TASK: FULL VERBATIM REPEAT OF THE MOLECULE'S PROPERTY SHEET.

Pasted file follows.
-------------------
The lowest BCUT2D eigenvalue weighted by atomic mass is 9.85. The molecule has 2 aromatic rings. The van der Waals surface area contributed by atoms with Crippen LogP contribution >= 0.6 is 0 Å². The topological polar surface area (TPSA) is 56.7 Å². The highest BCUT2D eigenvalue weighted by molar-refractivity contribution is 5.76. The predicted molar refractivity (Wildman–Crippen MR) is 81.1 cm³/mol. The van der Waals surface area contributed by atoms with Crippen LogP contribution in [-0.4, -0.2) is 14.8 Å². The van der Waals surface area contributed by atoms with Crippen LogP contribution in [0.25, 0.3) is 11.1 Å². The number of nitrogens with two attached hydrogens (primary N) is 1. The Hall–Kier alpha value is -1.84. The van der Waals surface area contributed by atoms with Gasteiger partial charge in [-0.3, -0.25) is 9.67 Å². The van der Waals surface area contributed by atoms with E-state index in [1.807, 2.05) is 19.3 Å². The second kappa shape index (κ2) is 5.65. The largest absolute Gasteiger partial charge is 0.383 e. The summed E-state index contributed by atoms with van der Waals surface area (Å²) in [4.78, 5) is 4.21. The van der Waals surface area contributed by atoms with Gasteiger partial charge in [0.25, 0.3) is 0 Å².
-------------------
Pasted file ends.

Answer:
The lowest BCUT2D eigenvalue weighted by atomic mass is 9.85. The molecule has 2 aromatic rings. The van der Waals surface area contributed by atoms with Crippen LogP contribution >= 0.6 is 0 Å². The topological polar surface area (TPSA) is 56.7 Å². The highest BCUT2D eigenvalue weighted by molar-refractivity contribution is 5.76. The predicted molar refractivity (Wildman–Crippen MR) is 81.1 cm³/mol. The van der Waals surface area contributed by atoms with Crippen LogP contribution in [-0.4, -0.2) is 14.8 Å². The van der Waals surface area contributed by atoms with Crippen LogP contribution in [0.25, 0.3) is 11.1 Å². The number of nitrogens with two attached hydrogens (primary N) is 1. The Hall–Kier alpha value is -1.84. The van der Waals surface area contributed by atoms with Gasteiger partial charge in [-0.3, -0.25) is 9.67 Å². The van der Waals surface area contributed by atoms with E-state index in [1.807, 2.05) is 19.3 Å². The second kappa shape index (κ2) is 5.65. The largest absolute Gasteiger partial charge is 0.383 e. The summed E-state index contributed by atoms with van der Waals surface area (Å²) in [4.78, 5) is 4.21. The van der Waals surface area contributed by atoms with Gasteiger partial charge in [0.25, 0.3) is 0 Å².